oiling and applying something like polyeurethane which seems to be used in all the youtube tutorials
OK need to run though a number of basics first.
Firstly a general caution, lots of people who posts simple guides on YouTube and elsewhere are somewhat confused or muddled in what they do in finishing. It is a complex and sometimes confusing subject but a lot of it is simply people repeating steps they saw or read elsewhere without thinking about what it is they're actually doing. And in case it needs to be said, sometime you will see advice that's outright wrong1.
Now about what you're planning on using.
You don't need to oil and varnish. You can choose to deliberately for one or two reasons, but you can do just one or the other if you want to simplify things, reduce the number of products you need to buy and slightly speed up the process.
For a computer desk I would personally go with varnish myself as it's the toughest of the alternatives you're considering (a bit more on this below) and perhaps just as importantly for you, it can be just as easy to apply as anything else.
(its a bit harder to find in the UK)
Polyurethane, or poly for short, isn't harder to buy in the UK than it is in the US, it's just harder to identify. Any varnish you buy could be (might even be likely to be) polyurethane already, it's just that we name some of our products differently.
If you buy a varnish and it happens not to be a polyurethane it will be one of only a few variants and all of them are suitable to use as a final finish in their own right so no need to worry about this too much. In general if a varnish plugs that it is scratch-resistant then that's all you really need to know for certain application such as your computer desk.
Would I need to apply polyeurethane or another layer after applying either the oil or the varnish.
Here's one of the classic things that gets muddied online, you don't need to polyurethane after varnishing because polyurethane is varnish.
Poly is just one particular type of varnish, although some purists like to classify it separately they're wrong to do so as 'varnish' was never one thing, as long as there have been commercial varnishes sold there have been different versions available with various strengths and weaknesses. Polyurethane is just one more in a long line of varnish innovations going back hundreds of years.
As for "Danish oil", despite the name it is not actually an oil. More accurately it's classed as an 'oil finish' but even that is a bit of a misnomer, because although it largely consists of oil it is in reality a blend of oil and varnish (with some or a lot of additional white spirit). This is one of the main reasons I'm not a fan of the commercial product — it's so easy to make your own. On top of that it'll be much cheaper while also giving you the freedom to vary the ingredients as you prefer.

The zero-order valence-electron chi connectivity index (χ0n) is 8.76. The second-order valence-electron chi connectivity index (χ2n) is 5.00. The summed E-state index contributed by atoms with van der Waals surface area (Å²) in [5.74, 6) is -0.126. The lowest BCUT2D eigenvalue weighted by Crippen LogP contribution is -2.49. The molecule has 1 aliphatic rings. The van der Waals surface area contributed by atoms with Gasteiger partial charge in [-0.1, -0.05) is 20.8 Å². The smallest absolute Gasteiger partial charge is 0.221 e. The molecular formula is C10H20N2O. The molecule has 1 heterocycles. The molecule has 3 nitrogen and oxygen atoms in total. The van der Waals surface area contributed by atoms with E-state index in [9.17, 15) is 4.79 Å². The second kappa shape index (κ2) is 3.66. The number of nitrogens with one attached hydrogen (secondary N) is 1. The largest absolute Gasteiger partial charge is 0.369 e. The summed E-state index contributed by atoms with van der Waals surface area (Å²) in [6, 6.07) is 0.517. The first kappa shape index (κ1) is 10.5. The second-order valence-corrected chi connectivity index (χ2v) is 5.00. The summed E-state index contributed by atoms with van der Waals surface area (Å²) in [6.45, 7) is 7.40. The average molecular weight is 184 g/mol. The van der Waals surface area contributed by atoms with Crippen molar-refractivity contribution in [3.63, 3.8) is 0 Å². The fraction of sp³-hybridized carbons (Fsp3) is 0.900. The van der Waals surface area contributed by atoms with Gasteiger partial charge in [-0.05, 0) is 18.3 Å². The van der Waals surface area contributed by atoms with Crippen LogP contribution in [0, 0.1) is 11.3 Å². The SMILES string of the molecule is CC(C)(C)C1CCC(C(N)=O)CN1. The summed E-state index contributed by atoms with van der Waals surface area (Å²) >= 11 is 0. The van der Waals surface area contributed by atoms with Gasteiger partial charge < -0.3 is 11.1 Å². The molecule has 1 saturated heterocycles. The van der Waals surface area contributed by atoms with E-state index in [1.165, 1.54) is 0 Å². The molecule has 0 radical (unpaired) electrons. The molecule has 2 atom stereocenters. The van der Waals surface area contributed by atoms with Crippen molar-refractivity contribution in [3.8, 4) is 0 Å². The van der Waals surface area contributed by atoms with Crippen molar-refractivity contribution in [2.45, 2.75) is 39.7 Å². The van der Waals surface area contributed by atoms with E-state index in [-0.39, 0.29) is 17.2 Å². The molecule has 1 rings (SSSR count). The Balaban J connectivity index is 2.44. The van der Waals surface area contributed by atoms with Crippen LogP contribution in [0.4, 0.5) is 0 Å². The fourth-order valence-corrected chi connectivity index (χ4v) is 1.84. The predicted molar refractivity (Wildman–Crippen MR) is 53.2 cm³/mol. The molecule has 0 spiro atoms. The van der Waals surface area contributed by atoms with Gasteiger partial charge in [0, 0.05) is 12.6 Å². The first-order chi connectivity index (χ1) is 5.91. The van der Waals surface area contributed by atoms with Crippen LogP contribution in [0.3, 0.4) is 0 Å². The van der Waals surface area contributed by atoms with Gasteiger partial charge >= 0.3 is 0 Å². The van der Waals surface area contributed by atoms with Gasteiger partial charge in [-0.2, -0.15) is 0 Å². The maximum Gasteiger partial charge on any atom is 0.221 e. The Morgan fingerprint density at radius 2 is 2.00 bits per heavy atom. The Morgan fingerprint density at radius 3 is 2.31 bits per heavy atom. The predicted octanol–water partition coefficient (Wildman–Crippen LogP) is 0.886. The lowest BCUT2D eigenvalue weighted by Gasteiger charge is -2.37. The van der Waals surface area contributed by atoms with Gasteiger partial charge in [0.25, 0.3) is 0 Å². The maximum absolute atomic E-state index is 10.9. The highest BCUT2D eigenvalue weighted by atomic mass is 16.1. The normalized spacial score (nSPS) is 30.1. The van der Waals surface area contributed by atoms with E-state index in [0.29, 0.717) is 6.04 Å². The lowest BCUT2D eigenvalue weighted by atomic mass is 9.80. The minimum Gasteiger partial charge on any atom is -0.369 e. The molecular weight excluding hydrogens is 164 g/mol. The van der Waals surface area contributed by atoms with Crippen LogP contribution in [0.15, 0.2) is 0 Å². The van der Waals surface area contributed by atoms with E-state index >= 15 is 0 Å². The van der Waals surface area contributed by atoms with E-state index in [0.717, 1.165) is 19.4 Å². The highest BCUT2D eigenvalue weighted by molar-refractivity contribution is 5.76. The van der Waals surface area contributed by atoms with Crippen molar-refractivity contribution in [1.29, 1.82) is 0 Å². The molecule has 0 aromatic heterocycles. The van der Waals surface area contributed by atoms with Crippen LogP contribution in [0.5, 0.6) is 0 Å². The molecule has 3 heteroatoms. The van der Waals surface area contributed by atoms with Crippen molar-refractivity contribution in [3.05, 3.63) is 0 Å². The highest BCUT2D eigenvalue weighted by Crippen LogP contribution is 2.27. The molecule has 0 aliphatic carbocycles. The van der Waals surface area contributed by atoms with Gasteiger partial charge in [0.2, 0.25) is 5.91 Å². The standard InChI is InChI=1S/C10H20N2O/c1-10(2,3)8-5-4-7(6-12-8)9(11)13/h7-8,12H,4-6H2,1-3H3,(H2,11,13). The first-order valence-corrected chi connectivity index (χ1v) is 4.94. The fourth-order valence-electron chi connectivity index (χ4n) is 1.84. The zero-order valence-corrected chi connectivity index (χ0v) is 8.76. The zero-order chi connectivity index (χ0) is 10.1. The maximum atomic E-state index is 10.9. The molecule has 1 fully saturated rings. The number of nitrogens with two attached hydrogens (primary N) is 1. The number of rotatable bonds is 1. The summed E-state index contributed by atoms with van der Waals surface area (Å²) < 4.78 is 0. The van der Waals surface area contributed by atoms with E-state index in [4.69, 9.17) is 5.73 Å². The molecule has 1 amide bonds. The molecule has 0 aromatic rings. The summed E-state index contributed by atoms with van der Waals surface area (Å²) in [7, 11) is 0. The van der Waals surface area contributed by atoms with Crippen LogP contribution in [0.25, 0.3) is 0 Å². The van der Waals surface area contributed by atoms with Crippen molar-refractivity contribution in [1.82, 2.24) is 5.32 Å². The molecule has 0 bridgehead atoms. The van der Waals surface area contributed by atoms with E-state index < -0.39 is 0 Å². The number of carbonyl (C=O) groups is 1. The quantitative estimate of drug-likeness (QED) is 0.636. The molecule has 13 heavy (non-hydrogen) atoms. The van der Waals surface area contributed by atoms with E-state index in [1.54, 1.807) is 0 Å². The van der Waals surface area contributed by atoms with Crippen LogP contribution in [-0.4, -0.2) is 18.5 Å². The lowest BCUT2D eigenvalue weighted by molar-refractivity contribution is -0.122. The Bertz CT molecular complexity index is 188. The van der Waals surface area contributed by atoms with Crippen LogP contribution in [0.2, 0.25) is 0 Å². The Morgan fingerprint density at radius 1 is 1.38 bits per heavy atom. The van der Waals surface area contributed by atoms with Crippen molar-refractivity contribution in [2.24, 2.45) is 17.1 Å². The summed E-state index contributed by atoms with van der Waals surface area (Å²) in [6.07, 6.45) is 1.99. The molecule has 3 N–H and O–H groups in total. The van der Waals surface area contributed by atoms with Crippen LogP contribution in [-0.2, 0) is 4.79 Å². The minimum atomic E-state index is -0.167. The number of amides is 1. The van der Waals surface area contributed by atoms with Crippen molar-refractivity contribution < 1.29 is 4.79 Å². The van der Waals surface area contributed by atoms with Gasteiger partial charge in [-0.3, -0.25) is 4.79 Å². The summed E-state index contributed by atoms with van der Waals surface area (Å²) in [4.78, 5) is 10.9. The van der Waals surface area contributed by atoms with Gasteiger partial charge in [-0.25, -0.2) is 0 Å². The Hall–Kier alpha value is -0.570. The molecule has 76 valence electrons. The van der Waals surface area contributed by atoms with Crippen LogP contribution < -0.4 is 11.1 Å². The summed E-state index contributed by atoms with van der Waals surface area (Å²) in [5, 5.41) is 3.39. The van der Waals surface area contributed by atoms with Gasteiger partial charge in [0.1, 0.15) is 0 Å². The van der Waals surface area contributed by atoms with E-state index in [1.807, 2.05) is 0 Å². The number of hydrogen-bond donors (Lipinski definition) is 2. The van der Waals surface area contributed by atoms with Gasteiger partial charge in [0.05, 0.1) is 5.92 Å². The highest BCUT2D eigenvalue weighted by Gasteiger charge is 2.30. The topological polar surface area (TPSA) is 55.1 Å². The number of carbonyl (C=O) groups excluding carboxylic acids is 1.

will the oil affect the colour of the wood too?
All finishes affect the colour of the wood to some degree. Waterbased finishes and lacquers change the colour of wood the least.
Oil will in general affect the colour the most, deepening the tone and imparting some yellow-orange or amber colouration. Oil also increases contrast the most, magnifying grain patterns or figuring in the wood, which is why it is sometimes deliberately used in combination with varnish, to enhance the grain (called "popping the grain") prior to the final finish going on.
Varnish will generally affect the colour just one step down from pure oil (note: this refers to oil-based varnish only).
As "Danish oil" is somewhere between oil and varnish it affects colour approximately in the middle, generally more like oil and less like varnish though.
Obviously this assumes an uncoloured varnish or "Danish oil" product, there are of course many coloured versions available which will make the wood redder, browner or whatever.
I am thinking of using Danish Oil or a Walnut Satin Varnish. The surface is going to be used for work, eating and drinking.
Either one of those is suitable for your requirements here if applied correctly, the main thing being that enough coats are used.
If you want maximum protection from hot mugs, spilled liquids, scuffs and scratches, go with varnish as this builds up a coating on the wood (varnish is a film finish not a penetrating finish, because it builds an actual film on the surface).
To ease application and ensure good results I would recommend thinning the varnish to turn it into what's called wiping varnish, then wipe it on with a rag. Note: the rags should be spread out flat to dry otherwise they pose a fire hazard.
 You'll find unnecessary steps promoted as a must-do-every-time (my favourite of which is sanding between coats of varnish to guarantee adhesion, because this is nonsense) and occasionally important steps are omitted. Anyone wishing to learn finishing would be much better served by reading a number of modern finishing books and comparing notes between them instead of relying on random guides from YouTube of unknown quality.